She was enthusiastic about the opportunity for Roma, if he could get in. She gave me contact info for the leader, Edward, who I called to learn more. Roma was excited about it too. Was he excited because he was in need of a place to stay and someone to take care of him? I feared that was the case. I had to be careful about my enthusiasm, or Roma would shut down the suggestion. It had to be his idea to apply. I told him I would take him to breakfast and he could tell me about it. Edward had told Nancy that Roma had to be ready for this program, or it was doomed to failure, and would be a waste of everyone's time and money.

When I met Roma for breakfast, my heart sank when he didn't seem any different than when he left for Florida, six months earlier, with a spirit of haughtiness and pride. I feared he was not ready for this program. Nancy confided that she didn't think so either, judging from her discussions with him. Roma wasn't trying to fool anyone. He sincerely thought he was mature and responsible. Edward required Roma to talk to him on the phone every night for a week, so he could determine if the program and Roma would mutually benefit each other. At the end of the week, to my surprise, Edward accepted Roma into the group home.

Nancy, always the angel, lined everything up, as I prepared to leave a day after Roma, as I got word that my mother was dying. For the first weeks of October, I was involved with my mother's last days in Hospice and then her funeral. 

Roma, who had restricted phone privileges at first was allowed to call me because of the death in the family. He said he really loved his grandmother, and was sorry he couldn't join us for her service. Did I imagine that he sounded more mature already, after only a couple weeks?

When I finally returned to Maryland, cautious warnings came from Nancy and Edward. Roma wasn't engaging in the program. He would put his head down and didn't seem interested at Bible study. He knew before he agreed to go, that the program was Christ centered and deep study was expected. It had been his idea to go, I made sure of that, but I had tried to be clear about what was expected of him. 

My fear was that when life got tough when he lost his job and faced losing his friend's couch, Roma saw this as a chance to retreat into himself while someone else took care of him, someone other than me, because I was resolved to back away and remove the safety net.

I got the dreaded, but not so surprising, call on the night of November 1, four weeks after his arrival. Nancy's discouraged voice greeted my anxious "Hello."

"Debbie, I hate to tell you this, but Roma got kicked out of the group home. I just got a call from Edward." 

After my moan, she continued, "Roma got caught using tobacco. Then he became hostile and threatening, wanting to know who ratted him out. Edward took him to Wal-Mart to let him pick up some needed items, then he was taking him to the bus station to come home. But Roma blew up and started cussing, so Edward just left him there." My heart plummeted. It was a Saturday night, about 9 pm.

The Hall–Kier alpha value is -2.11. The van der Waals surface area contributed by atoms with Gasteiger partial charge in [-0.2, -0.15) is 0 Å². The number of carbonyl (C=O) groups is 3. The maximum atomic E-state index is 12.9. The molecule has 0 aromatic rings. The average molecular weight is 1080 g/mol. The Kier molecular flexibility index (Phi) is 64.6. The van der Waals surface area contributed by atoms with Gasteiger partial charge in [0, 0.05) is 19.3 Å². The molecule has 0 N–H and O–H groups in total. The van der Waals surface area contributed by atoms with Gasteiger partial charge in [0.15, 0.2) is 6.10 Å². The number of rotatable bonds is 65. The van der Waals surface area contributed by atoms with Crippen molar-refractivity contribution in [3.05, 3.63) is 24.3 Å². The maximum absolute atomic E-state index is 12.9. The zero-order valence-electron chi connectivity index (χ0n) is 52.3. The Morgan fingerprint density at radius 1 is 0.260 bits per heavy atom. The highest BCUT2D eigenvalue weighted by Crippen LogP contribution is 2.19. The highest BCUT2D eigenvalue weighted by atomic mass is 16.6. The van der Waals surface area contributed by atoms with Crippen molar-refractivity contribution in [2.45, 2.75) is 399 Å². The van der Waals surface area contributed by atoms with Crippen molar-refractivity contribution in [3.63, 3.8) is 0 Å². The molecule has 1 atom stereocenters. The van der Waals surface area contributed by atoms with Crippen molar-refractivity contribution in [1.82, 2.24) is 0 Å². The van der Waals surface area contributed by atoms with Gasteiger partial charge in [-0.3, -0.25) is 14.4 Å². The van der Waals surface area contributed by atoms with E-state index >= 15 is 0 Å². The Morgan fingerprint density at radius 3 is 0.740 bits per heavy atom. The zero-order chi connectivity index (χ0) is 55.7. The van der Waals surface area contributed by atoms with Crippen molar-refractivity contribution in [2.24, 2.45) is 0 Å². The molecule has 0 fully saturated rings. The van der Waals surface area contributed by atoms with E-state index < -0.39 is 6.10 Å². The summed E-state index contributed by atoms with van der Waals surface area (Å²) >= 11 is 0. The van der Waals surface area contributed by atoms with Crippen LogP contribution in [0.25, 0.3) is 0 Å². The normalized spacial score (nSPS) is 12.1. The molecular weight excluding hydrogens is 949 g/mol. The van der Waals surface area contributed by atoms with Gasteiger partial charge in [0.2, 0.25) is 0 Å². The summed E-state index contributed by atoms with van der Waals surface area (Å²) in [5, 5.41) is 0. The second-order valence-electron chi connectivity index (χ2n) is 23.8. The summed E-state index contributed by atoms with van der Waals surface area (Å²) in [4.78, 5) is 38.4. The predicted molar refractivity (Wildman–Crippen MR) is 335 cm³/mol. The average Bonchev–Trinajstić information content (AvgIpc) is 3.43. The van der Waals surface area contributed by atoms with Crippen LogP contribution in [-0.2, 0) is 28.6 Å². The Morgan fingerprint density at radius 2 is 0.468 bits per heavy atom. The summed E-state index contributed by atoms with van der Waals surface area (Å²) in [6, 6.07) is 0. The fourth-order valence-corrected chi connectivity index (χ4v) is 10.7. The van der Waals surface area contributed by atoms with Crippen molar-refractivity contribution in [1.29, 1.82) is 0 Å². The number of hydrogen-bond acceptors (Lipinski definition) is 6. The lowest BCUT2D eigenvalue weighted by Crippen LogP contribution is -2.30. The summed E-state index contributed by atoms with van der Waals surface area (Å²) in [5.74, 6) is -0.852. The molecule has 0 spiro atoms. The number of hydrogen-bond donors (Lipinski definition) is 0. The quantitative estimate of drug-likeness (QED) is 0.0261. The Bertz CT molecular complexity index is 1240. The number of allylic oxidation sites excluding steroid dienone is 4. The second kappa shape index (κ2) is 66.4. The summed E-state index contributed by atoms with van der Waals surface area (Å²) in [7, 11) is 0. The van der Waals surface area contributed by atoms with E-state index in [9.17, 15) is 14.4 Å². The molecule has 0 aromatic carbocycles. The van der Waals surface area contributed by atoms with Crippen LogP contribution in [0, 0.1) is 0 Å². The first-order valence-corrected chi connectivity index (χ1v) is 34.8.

I thanked Nancy for all she'd done for my self-sabotaging boy.  Nancy ended with, "Debbie, I love you, and I love Roma, and I know you will understand, but I can't help Roma if he reaches out to me. Edward suggested we let Roma hit bottom."

Of course I understood. I felt the same way. The image of the Prodigal Son that had been an echo for me for a while revealed that I had to let him fail. I could not help Roma. My attempts to help him only continued the downward spiral.

As I was trying to remember to breathe, Roma began texting me his side of the story. "I didn't do anything to deserve getting kicked out. This guy just left me at Walmart." I just texted back. "You'll have to work it out. There's nothing I can do."

God had been nudging me to pull out the safety net. It seemed a little easier with him six hundred miles away. I could hardly help him if I wanted to. But I didn't want to.

I went to sleep wondering if the Walmart in Atlanta was open all night. If not, where would he go? Roma was about to hit the proverbial "Rock Bottom." God had been foreshadowing some kind of suffering. Was this finally it? 

God had had been foreshadowing suffering to me for a year a half. Right after I first had that ominous feeling of suffering, I got a call one morning in April 2013, six weeks before graduation,  from Fork Union Military Academy where Roma had achieved much success for almost two years. Academic, social, and athletic success. He had gotten dismissed from school for blatant disregard of rules with his sixth offense of dipping tobacco. He would have been okay had he not panicked because his fifth offense had been only days earlier, as his lacrosse team was preparing to leave for a game. Roma was left behind as punishment. He knew this latest offense was the nail in his sports' coffin, he come back verbally swinging with offensive insubordination and foul language to the officer of discovery. 

I thanked God for that premonition of suffering because I was not completely caught of guard. "Thank you Lord, for this warning," I prayed during the three hour drive to pick Roma up for the final time at FUMA. As bad as this seemed, it could have been so much worse. I hope that this was what God was warning me about, because it wasn't too horrible.

After his expulsion, a downward spiral for Roma began in earnest. Every challenge we encountered, I would repeat the conversation with God. "Thank you Lord for the warning. I hope this is it, because this trial isn't too horrible. It could be so much worse. 

That feeling of impending doom continued to linger. So now, left at a Walmart in Atlanta on a Saturday night in November,  Roma was about to face his biggest challenge yet. He was going to be homeless with no safety net. 

Was this the beginning of the real trouble God had warned me about? Where would Roma turn? He couldn't save himself. 

If God had been warning me, none of this could be a surprise to Him. Right? I would put my faith in God. If I surrendered all to Him, I couldn't worry. All I could do was pray for my sweet, lost boy. And as I prayed, I discovered a deeper faith and a closer God. 

Continue with A Glimpse of Grace